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NHS Scotland sets out recovery plan

Plan includes ensuring digital choices are always available, scaling up online consultation app and accelerating technology adoption in the NHS

The Scottish government has set out an NHS Scotland recovery plan, aiming to renew the country’s health service and address backlogs, following a challenging time during the Covid-19 pandemic. 

The plan, to which the government is committing £1bn, aims to reform the Scottish NHS, including increasing the uptake of digital systems and services.

“The increase in digital – planned for before the pandemic, and significantly accelerated as part of our response to the pandemic – means the time is now right to ensure that digital is always available as a choice for people accessing services and staff delivering them,” the plan said.

“This will allow more people to manage their condition at home, to be able to carry out pre- and post-operative assessments remotely, and to continue to manage their recovery from home.”

The use of telehealth and video consultations increased dramatically during the pandemic. Although NHS Scotland has a key aim of restoring face-to-face GP appointments as soon as possible, it will also scale up the use of virtual consultations through apps such as NHS Near Me, pumping £3.4m a year into increasing the use of the video consultation service.

“Prior to the pandemic, usage of NHS Near Me was limited to around 1,200 consultations per month, but with the rapid scale-up due to the pandemic, this now stands at 12,000 per week,” the plan said.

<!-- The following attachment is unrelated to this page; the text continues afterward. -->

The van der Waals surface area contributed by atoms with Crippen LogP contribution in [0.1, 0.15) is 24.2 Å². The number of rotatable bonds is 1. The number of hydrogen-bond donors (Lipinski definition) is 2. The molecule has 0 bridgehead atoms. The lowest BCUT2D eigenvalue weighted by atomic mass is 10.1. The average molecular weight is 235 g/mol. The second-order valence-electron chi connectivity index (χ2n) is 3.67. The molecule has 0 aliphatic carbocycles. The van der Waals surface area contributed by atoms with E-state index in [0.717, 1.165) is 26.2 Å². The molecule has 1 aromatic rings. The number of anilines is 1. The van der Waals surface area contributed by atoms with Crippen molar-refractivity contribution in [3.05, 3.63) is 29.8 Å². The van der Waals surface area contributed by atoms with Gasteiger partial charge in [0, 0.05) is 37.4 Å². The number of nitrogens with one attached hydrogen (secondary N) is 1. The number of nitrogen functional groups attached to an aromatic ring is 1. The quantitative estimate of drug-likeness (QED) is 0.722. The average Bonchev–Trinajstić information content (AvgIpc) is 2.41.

NHS Near Me was used particularly within mental health during the pandemic, with more than 6,300 video therapy consultations conducted through the app every week.

“A range of digital mental health services are offered, including self-guided computerised cognitive behavioural therapy in response to Covid,” the plan said.

“Feedback suggests that many patients prefer the convenience of digital access, although face-to-face treatment will always be needed and preferred by some. We will further expand the use of digital and telephone services and lock in new service innovations that have delivered good outcomes for people and ensured continuity of service provision.”

In other areas of the NHS, virtual appointments will also be scaled up, including virtual fracture clinics and digital dermatology.

The Scottish government is also working on its own version of the NHS App, which will allow people to view their medical record, book appointments and check medications. The government plans to publish a separate digital health and care strategy shortly.

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